Adjusting to a new stepfamily typically takes two to four years, says the American Psychological Association (APA). So it stands to reason that after your new family is formed, there will be a period of adjustment that is perhaps a little rough. However, dealing with a stepchild who hates you is at best difficult, and at worst destructive for the rest of the family. The Mayo Clinic expresses how important it is for parents to listen to the worries of the children involved. If you understand why the child hates you, it will be easier to choose a strategy for overcoming that problem.
Consider Your Stepchild's Needs
Younger children, typically those under the age of 10, may feel abandoned by one or both biological parents according to the APA. As your new marriage blossoms, young children can also feel as if they are in competition with a stepparent. HelpGuide.org suggests a good place to start in unifying the family is by considering the needs of the child. Younger children need to feel:
- Cared for
- Like what they say matters
Respect Your Stepchild's Feelings
The APA believes that adolescents have the hardest time adjusting to a stepparent. From the ages of 10-14, kids are going through a lot of developmental changes. Add major family changes into the mix and this can leave kids feeling overwhelmed and out of control. Try to accept the situation as it is instead of taking over in a controlling way. Encourage children to talk about feelings and opinions. You made the choice to create this family; the kids didn't. They may feel like what they have to say doesn't matter. Giving children acceptable ways to deal with emotions can keep them from acting out.
A stepchild might not ever respect a stepparent. However, children must be taught that acting disrespectful will not be tolerated. If you have not already done so, make sure everyone is clear on the rules of the house. The way you word things can really make a difference in how the message is received, so try saying things like:
- "I don't expect you to call me dad, but I do expect you to treat me with kindness."
- "You're correct, I am not your mother, but we are discussing when you will start your chores."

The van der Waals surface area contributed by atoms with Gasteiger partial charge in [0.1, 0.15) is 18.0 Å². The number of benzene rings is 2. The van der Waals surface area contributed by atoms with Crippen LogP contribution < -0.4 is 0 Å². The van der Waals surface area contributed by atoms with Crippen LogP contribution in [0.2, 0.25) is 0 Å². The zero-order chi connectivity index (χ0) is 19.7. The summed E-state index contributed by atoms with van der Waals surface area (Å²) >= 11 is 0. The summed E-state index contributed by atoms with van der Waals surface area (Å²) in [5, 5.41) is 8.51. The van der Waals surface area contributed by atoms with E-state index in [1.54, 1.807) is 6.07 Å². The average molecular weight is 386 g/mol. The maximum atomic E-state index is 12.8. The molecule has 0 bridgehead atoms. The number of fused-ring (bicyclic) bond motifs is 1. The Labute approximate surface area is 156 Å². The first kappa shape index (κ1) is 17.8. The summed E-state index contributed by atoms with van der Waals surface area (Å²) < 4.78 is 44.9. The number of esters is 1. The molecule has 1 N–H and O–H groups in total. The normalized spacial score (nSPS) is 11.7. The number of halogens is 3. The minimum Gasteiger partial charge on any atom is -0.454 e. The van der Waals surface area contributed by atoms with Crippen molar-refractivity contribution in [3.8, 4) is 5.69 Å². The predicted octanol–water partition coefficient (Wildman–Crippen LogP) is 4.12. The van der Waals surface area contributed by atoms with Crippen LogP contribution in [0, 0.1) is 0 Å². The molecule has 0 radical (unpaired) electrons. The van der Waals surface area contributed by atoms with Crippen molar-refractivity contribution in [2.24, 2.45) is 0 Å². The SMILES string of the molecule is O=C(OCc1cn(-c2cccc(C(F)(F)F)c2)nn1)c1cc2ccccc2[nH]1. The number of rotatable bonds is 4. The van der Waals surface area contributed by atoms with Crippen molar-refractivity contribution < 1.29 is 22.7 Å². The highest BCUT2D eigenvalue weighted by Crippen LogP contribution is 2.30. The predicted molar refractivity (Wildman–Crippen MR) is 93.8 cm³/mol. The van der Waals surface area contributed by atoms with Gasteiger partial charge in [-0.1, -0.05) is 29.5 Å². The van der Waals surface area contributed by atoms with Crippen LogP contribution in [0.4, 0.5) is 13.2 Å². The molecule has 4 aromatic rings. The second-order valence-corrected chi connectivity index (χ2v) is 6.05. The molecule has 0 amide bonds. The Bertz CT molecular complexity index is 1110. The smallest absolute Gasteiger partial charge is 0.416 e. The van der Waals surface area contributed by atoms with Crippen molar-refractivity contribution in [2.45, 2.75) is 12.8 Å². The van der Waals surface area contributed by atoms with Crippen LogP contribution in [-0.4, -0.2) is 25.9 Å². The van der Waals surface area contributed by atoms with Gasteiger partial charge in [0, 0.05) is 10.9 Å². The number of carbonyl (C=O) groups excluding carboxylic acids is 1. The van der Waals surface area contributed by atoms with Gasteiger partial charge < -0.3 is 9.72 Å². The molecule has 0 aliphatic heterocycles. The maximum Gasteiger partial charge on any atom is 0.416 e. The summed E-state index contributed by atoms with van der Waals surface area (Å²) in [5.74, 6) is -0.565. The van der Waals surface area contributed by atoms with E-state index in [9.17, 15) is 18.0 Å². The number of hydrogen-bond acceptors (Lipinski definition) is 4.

In displaying rude behavior, children teach adults what expectations to have. To stop this pattern, you can't let the child's behavior change your expectations of them.
Respect the Other Biological Parent
Both biological parents will play an important role in how well your stepfamily adjusts. Your spouse chose you, but the ex may be harboring some ill-will toward your new family. While you can't control how the child's other parent treats you, you can:
- Remain positive and kind toward the children and the disgruntled parent.
- Let the child know that you aren't trying to replace his mom or dad.
- Be honest about how you feel when the other parent talks badly about you.
Remind children that they can love both biological parents and a stepparent at the same time. It may also be helpful to share with children that finding things to like about everyone in the family will make the child happier too.
Have Fun as a Family
It may seem like the last thing your step child wants to do is spend time with you, however, still plan family outings. Reinforce the importance of these activities by making it a requirement to go along.
Encourage reluctant children to participate by:
- Giving teens the power to choose a family activity they would enjoy
- Allowing them to bring a friend as long as they join the family on the outing
- Letting them know you are there to listen, interested in hearing about their hobbies, or wanting to spend time together
Creating new traditions, such as the annual celebration of Stepfamily Day, can also help children adjust and bond with a new family.
One of the most common challenges in a blended family is the accusation that one parent is unfair toward his or her biological children or stepchildren. One way you can really tackle this problem is to ask for facts as opposed to feelings when a child challenges a parent on being unfair. Ask questions like, "If you were standing in the room, what would the situation look like?"
Psychology Today declares that teens strike a better bond with adults who are real with them. This means what you say has to be what you mean because they can read your intentions in facial expressions and body language. In trying to fix a broken relationship with a teenage step child you could:
- Examine any approaches you have tried and what results you got. Ask the teen to do the same.
- Decide to try something different and let the teen know you are actively working on the relationship from your end. Ask if they can try something different as well.
- Be honest and own your mistakes quickly and clearly.
- Apologize for your part in the problem rather than debating.
Ask for Help
Sometimes it is more beneficial to use an outsider to help things change in a harmful relationship. Seek the help of a therapist for themself, the child, or the entire family when:
- A child's anger is directed at only one family member.
- There is obvious favoritism on the part of a parent.
- Someone is feeling alone, isolated, or excluded.
- A family member is unable to enjoy activities he would normally like.
Changing the Things You Can
You cannot change others, you can only alter the way you think, act, and feel. Put in the work to create the best relationship you can with your step child and be prepared to accept the situation that results.
Building a happy blended family can be difficult for everyone involved. Dealing with a step child who doesn't like you is a common experience for many stepparents. It can be frustrating to deal with that kind of dynamic in the home, however, with time and a concentrated effort, there is hope to turn the situation around.